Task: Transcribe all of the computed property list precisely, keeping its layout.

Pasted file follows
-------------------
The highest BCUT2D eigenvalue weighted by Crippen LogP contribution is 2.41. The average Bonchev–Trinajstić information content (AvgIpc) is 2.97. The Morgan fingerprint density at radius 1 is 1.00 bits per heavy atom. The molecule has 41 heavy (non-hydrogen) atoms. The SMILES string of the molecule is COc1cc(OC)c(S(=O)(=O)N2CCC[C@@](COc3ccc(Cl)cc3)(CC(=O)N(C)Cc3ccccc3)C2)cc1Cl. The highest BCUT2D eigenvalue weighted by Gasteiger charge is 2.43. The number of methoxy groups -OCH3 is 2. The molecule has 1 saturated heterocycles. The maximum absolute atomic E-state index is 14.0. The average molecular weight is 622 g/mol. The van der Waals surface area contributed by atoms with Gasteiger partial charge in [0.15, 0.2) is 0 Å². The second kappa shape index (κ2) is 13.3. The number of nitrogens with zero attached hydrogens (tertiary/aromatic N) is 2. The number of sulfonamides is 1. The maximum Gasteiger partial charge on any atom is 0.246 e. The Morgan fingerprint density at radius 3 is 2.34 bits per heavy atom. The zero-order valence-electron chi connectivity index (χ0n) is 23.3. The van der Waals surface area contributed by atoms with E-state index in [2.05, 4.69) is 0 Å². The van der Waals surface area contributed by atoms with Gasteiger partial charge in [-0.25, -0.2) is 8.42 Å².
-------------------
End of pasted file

The highest BCUT2D eigenvalue weighted by Crippen LogP contribution is 2.41. The average Bonchev–Trinajstić information content (AvgIpc) is 2.97. The Morgan fingerprint density at radius 1 is 1.00 bits per heavy atom. The molecule has 41 heavy (non-hydrogen) atoms. The SMILES string of the molecule is COc1cc(OC)c(S(=O)(=O)N2CCC[C@@](COc3ccc(Cl)cc3)(CC(=O)N(C)Cc3ccccc3)C2)cc1Cl. The highest BCUT2D eigenvalue weighted by Gasteiger charge is 2.43. The number of methoxy groups -OCH3 is 2. The molecule has 1 saturated heterocycles. The maximum absolute atomic E-state index is 14.0. The average molecular weight is 622 g/mol. The van der Waals surface area contributed by atoms with Gasteiger partial charge in [0.15, 0.2) is 0 Å². The second kappa shape index (κ2) is 13.3. The number of nitrogens with zero attached hydrogens (tertiary/aromatic N) is 2. The number of sulfonamides is 1. The maximum Gasteiger partial charge on any atom is 0.246 e. The Morgan fingerprint density at radius 3 is 2.34 bits per heavy atom. The zero-order valence-electron chi connectivity index (χ0n) is 23.3. The van der Waals surface area contributed by atoms with E-state index in [2.05, 4.69) is 0 Å². The van der Waals surface area contributed by atoms with Gasteiger partial charge in [-0.25, -0.2) is 8.42 Å².